RENEWProject reference: 502705
Funded under :
Renewable fuels for advanced powertrains (RENEW)
Total cost:EUR 19 904 994
EU contribution:EUR 8 226 707
Call for proposal:FP6-2002-ENERGY-1See other projects for this call
Funding scheme:IP - Integrated Project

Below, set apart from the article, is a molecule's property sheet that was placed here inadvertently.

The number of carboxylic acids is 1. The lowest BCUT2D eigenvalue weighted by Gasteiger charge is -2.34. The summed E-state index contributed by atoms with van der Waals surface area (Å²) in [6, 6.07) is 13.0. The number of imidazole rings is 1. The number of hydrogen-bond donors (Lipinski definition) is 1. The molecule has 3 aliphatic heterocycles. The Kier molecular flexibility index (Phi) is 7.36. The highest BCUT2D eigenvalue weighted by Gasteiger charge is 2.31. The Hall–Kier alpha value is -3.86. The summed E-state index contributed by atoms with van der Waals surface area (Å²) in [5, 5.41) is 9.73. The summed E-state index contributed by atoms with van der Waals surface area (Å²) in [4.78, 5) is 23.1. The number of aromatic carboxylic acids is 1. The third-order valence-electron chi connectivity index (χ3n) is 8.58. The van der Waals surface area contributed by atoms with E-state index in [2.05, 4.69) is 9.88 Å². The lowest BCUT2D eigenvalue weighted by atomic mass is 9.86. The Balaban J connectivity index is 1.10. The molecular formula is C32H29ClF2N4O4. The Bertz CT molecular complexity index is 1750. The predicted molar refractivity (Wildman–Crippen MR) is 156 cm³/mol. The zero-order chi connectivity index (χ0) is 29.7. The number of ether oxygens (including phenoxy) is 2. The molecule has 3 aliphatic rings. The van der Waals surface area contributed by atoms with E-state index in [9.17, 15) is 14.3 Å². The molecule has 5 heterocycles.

This project aims to develop, assess and train on various production chains for motor vehicle fuels ligno-cellulosic biomass sources will be used as feedstock to produce synthesis gas from which various vehicle fuels can be derived: CH4, methanol/DME, ethanol (thermo-chemical and enzymatic pathway) and a novel biomass-to-liquid (BTL) fuel. The project will develop and evaluate the respective processing technologies with a view to producing cost effective premium fuels for current and future combustion engines from a wide bandwidth of feedstock. Within 4 vertical subprojects, alternative thermo-chemical gasification, enzymatic fuel production and fuel synthesis processes will be considered, while 2 horizontal subprojects are directed towards technology assessment and training. Two pilot-produced fuels (DME and BTL) will be submitted to extensive motor-tests by 4 leading European car manufacturers within this project. Other fuels will be made available for tests in various other European R&D projects. It is envisaged that this project will lead to the introduction of favourably priced biomass-derived fuels for motor vehicles, from 2010 onwards. Apart from achieving scientific and technological results, RENEW has the vision to develop commonly agreed strategic recommendations, based on an understanding among relevant players in industry, agriculture and research concerning the technological and market potential of different bio-fuels and their production technologies. RENEW is novel and hugely important to Europe. It offers major Kyoto Protocol benefits, enhances the sustainability and security of vehicle fuel supply, and has positive Regional socio-economic impacts. RENEW involves 31 partners, including 7 SME, from 9 EU MS and AS countries. The consortium has the necessary "critical mass" to achieve its goals and develop the technology to commercial stage beyond the end of the project.